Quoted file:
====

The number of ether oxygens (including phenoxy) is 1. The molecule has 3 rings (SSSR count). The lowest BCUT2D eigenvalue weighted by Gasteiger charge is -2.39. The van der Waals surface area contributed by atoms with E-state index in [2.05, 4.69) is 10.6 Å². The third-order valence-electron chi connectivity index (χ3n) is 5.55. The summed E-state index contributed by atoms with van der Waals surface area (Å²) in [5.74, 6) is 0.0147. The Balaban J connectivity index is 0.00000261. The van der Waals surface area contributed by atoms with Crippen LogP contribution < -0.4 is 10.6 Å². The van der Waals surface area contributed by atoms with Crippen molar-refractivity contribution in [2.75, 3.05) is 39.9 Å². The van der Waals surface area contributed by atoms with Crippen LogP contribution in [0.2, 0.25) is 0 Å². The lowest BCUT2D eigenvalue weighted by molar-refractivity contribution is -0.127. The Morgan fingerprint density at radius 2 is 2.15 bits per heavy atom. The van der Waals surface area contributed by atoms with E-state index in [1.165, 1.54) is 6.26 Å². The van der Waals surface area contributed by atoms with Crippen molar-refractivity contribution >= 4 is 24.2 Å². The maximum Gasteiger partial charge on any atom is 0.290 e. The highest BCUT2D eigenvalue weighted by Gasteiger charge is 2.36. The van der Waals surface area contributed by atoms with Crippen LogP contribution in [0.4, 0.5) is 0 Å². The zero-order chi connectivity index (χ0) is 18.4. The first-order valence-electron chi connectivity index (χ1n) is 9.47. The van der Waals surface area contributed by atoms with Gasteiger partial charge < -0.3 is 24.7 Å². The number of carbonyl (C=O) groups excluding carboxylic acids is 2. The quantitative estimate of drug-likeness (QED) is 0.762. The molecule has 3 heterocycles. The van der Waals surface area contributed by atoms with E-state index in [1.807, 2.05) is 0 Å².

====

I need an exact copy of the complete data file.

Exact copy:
The number of ether oxygens (including phenoxy) is 1. The molecule has 3 rings (SSSR count). The lowest BCUT2D eigenvalue weighted by Gasteiger charge is -2.39. The van der Waals surface area contributed by atoms with E-state index in [2.05, 4.69) is 10.6 Å². The third-order valence-electron chi connectivity index (χ3n) is 5.55. The summed E-state index contributed by atoms with van der Waals surface area (Å²) in [5.74, 6) is 0.0147. The Balaban J connectivity index is 0.00000261. The van der Waals surface area contributed by atoms with Crippen LogP contribution < -0.4 is 10.6 Å². The van der Waals surface area contributed by atoms with Crippen molar-refractivity contribution in [2.75, 3.05) is 39.9 Å². The van der Waals surface area contributed by atoms with Crippen LogP contribution in [0.2, 0.25) is 0 Å². The lowest BCUT2D eigenvalue weighted by molar-refractivity contribution is -0.127. The Morgan fingerprint density at radius 2 is 2.15 bits per heavy atom. The van der Waals surface area contributed by atoms with E-state index in [1.165, 1.54) is 6.26 Å². The van der Waals surface area contributed by atoms with Crippen molar-refractivity contribution >= 4 is 24.2 Å². The maximum Gasteiger partial charge on any atom is 0.290 e. The highest BCUT2D eigenvalue weighted by Gasteiger charge is 2.36. The van der Waals surface area contributed by atoms with Crippen LogP contribution in [0.4, 0.5) is 0 Å². The zero-order chi connectivity index (χ0) is 18.4. The first-order valence-electron chi connectivity index (χ1n) is 9.47. The van der Waals surface area contributed by atoms with Gasteiger partial charge < -0.3 is 24.7 Å². The number of carbonyl (C=O) groups excluding carboxylic acids is 2. The quantitative estimate of drug-likeness (QED) is 0.762. The molecule has 3 heterocycles. The van der Waals surface area contributed by atoms with E-state index in [1.807, 2.05) is 0 Å².